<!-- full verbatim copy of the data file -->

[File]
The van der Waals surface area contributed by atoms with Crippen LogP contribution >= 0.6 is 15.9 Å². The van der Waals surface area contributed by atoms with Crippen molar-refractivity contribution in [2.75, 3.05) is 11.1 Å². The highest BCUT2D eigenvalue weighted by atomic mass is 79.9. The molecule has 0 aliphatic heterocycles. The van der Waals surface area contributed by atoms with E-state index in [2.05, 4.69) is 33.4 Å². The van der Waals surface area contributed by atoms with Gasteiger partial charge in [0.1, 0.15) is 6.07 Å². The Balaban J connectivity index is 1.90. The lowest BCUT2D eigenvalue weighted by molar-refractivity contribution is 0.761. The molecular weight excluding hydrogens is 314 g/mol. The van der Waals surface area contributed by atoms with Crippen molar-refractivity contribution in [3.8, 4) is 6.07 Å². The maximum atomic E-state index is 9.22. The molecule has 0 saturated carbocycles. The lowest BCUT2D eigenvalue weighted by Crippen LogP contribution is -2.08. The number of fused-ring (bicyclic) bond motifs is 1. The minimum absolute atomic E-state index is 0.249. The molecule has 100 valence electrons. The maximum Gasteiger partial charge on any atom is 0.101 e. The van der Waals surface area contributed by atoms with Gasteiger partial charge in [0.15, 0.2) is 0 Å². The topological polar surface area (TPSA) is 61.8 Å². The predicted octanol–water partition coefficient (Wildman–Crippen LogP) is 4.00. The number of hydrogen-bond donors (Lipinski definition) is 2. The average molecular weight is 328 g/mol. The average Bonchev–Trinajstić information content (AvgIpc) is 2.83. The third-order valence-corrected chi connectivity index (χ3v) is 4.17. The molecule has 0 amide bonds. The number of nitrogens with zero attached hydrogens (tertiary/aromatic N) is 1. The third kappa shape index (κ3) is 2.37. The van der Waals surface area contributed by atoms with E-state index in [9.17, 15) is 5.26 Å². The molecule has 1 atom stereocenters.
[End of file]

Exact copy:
The van der Waals surface area contributed by atoms with Crippen LogP contribution >= 0.6 is 15.9 Å². The van der Waals surface area contributed by atoms with Crippen molar-refractivity contribution in [2.75, 3.05) is 11.1 Å². The highest BCUT2D eigenvalue weighted by atomic mass is 79.9. The molecule has 0 aliphatic heterocycles. The van der Waals surface area contributed by atoms with E-state index in [2.05, 4.69) is 33.4 Å². The van der Waals surface area contributed by atoms with Gasteiger partial charge in [0.1, 0.15) is 6.07 Å². The Balaban J connectivity index is 1.90. The lowest BCUT2D eigenvalue weighted by molar-refractivity contribution is 0.761. The molecular weight excluding hydrogens is 314 g/mol. The van der Waals surface area contributed by atoms with Crippen molar-refractivity contribution in [3.8, 4) is 6.07 Å². The maximum atomic E-state index is 9.22. The molecule has 0 saturated carbocycles. The lowest BCUT2D eigenvalue weighted by Crippen LogP contribution is -2.08. The number of fused-ring (bicyclic) bond motifs is 1. The minimum absolute atomic E-state index is 0.249. The molecule has 100 valence electrons. The maximum Gasteiger partial charge on any atom is 0.101 e. The van der Waals surface area contributed by atoms with Gasteiger partial charge in [0.15, 0.2) is 0 Å². The topological polar surface area (TPSA) is 61.8 Å². The predicted octanol–water partition coefficient (Wildman–Crippen LogP) is 4.00. The number of hydrogen-bond donors (Lipinski definition) is 2. The average molecular weight is 328 g/mol. The average Bonchev–Trinajstić information content (AvgIpc) is 2.83. The third-order valence-corrected chi connectivity index (χ3v) is 4.17. The molecule has 0 amide bonds. The number of nitrogens with zero attached hydrogens (tertiary/aromatic N) is 1. The third kappa shape index (κ3) is 2.37. The van der Waals surface area contributed by atoms with E-state index in [9.17, 15) is 5.26 Å². The molecule has 1 atom stereocenters.